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Cotton’s influence on human history is evident in the anthropomorphic and zoomorphic evocations that this plant has inspired. James Hammond, a South Carolina Democratic senator, in his infamous defence of slavery as ‘the very mud-sill of society and of political government,’ gave pre-eminence to cotton as the life-blood of the American South, ‘the well-spring of wealth, stability and security, in short – King Cotton’. In medieval Europe, when cotton, even more than silk, was a coveted luxury, travellers such as Sir John Mandeville brought back tales from the east of the mysterious Lycopodium barometz, half-animal and half-cotton. Said to be a ‘plant whose shape is that of a lamb bearing a golden fleece’, Sir Thomas Browne wrote of it as the ‘vegetable Lamb of Tartary’. So vital  was its role in local economies that Marco Polo, in describing the provinces and kingdoms of Central Asia, frequently uses cotton as an indicator of assessing the ‘means of life’.

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The Uzbek SSR’s flag, anthem, slogans, propaganda, politics and pageantry revolved like a centrifugal cotton ball at the reactor core of Soviet semiotics. It’s impossible to read any literature about the Soviet Republic of Uzbekistan, that jewel of the Jaxtartes, without having to consume an earnest encomium to this noble plant and the Marxian midwives of her fecundity in the once-parched lands east of the now-parched Aral Sea. In 1991, incumbent Uzbek leader Islam Karimov merely replaced one inscrutable state despotic symbol with another. Lenin might have had to cede his plinth to rape-and-pillage merchant Tamerlane but the cotton show continued to flourish, both as Uzbekistan’s chief economic export and, conveniently for the independent nation’s new president, a ready-made system of political docility and economic enslavement. Small farmers receive credits for cotton cultivation which they must pay back with their harvest. The state has the power to set the cotton price it buys at, which, naturally, results in the indebtedness of the farmer. Lenin may even now be boiling in his embalming fluids at this profoundly un-Soviet exploitation of the peasants.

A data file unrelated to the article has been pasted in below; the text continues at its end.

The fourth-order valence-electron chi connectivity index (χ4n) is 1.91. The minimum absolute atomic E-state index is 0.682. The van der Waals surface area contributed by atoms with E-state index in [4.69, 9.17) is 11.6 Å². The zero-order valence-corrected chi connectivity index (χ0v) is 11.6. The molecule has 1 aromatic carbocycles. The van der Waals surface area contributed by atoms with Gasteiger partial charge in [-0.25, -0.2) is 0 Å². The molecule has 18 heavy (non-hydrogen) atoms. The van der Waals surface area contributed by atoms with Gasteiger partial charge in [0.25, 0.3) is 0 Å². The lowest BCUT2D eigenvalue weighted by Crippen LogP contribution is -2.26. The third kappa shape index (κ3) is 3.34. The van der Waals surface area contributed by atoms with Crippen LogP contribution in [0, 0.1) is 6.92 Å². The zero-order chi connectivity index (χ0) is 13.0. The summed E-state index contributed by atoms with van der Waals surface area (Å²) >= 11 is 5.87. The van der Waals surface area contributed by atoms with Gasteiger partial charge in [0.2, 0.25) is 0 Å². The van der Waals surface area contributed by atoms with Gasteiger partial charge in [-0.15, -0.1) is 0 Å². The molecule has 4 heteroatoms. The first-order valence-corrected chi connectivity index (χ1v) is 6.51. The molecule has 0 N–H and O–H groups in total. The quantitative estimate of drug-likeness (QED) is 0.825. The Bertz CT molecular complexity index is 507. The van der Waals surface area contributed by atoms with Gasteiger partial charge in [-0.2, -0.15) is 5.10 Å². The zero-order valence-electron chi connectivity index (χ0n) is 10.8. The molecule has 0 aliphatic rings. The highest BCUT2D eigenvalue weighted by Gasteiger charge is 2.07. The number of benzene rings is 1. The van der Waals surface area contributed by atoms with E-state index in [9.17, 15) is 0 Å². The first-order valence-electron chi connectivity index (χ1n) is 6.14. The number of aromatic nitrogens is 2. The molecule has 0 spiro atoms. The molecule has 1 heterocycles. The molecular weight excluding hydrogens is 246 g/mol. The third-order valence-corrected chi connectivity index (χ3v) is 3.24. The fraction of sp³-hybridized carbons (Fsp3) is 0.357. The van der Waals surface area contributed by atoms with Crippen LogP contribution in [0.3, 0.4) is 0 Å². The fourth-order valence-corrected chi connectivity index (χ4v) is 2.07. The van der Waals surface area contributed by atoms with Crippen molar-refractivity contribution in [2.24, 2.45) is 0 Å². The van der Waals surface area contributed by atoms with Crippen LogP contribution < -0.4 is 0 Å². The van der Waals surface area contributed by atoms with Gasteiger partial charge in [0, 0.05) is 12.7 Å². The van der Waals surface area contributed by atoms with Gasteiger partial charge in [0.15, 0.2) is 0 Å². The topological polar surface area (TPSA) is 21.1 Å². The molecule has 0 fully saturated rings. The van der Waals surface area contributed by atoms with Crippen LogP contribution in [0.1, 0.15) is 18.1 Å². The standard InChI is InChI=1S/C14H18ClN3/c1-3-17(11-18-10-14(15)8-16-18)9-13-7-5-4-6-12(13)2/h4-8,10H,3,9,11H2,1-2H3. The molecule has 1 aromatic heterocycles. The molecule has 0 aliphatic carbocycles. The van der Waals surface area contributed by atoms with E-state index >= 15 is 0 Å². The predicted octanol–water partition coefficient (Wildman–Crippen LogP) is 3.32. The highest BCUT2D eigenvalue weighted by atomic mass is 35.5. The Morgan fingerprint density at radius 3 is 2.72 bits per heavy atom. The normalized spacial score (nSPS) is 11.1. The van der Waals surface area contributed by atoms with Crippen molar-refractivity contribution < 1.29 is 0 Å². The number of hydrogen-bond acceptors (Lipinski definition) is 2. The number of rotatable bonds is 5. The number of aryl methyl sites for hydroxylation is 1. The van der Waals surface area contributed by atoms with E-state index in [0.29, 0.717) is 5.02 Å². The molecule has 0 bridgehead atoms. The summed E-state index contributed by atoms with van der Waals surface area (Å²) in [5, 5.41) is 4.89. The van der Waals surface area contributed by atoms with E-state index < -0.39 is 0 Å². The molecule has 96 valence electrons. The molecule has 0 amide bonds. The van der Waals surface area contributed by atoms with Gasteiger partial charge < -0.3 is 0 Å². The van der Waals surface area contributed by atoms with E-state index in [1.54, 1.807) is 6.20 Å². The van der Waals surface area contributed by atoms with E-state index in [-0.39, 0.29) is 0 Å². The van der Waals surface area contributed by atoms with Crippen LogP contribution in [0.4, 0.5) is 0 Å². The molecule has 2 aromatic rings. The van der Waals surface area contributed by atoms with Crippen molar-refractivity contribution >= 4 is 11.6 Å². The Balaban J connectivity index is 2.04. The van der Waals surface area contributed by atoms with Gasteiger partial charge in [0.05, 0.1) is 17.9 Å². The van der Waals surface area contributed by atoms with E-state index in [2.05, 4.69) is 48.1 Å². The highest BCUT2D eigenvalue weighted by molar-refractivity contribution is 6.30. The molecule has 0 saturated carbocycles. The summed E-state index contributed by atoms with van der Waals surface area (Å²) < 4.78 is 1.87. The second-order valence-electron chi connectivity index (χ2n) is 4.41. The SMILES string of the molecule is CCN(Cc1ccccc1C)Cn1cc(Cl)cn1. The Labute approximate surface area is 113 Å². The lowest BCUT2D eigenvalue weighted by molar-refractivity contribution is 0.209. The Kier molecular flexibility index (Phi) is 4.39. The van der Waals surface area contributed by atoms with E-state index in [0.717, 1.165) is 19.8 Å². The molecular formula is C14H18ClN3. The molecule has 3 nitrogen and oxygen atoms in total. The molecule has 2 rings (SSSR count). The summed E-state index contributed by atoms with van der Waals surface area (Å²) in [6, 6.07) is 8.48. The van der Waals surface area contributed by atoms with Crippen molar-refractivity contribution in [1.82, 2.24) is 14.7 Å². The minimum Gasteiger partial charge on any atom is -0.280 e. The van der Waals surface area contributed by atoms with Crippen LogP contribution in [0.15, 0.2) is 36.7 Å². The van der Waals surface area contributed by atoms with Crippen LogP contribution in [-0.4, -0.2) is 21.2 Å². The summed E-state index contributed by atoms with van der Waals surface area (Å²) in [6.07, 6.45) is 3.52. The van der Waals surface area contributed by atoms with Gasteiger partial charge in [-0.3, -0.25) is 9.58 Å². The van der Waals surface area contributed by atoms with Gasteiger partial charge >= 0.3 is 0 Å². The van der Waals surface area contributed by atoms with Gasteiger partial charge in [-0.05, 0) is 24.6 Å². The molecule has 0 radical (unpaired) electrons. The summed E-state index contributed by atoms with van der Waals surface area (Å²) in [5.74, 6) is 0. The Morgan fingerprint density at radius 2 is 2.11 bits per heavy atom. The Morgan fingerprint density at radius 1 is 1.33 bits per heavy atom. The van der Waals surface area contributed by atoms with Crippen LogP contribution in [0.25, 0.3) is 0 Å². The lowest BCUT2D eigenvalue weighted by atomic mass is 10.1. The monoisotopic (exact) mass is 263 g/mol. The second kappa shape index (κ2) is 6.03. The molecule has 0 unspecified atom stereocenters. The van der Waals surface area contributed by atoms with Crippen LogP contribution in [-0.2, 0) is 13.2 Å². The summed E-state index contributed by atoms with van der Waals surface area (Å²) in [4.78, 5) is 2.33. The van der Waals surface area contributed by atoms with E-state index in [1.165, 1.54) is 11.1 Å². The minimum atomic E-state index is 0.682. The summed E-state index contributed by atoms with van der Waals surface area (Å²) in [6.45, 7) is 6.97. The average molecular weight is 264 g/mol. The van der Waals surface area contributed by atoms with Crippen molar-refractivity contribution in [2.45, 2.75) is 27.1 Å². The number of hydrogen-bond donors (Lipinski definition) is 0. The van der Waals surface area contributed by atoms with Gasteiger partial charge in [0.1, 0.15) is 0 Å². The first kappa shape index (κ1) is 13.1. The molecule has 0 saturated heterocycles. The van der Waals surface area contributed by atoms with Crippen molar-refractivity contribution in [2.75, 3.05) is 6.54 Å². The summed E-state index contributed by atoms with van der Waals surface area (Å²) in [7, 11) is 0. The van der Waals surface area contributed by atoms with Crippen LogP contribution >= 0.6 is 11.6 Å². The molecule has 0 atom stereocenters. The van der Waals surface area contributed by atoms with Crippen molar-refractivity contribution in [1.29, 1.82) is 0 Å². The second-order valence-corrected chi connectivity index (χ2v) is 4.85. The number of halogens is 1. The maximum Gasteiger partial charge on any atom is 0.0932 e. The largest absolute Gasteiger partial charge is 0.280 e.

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In Uzbekistan, the cotton harvest is still touted as an annual ur-festival of community and camaraderie, as pure and fresh as a Komsomol picnic. Its flamboyant supernatural position within the state propaganda has ensured that it became the principle cypher for all that is excessive and unnatural about Uzbekistan outside the state.  (Imagine the US State of Wisconsin forced its citizens to fulfil their cheese destiny.) Of all the many injustices of ‘democratic’ Uzbekistan, from torture, terror, and arbitrary state theft, deciphering and demystifying the sorcery of cotton propaganda fills more column inches than any other.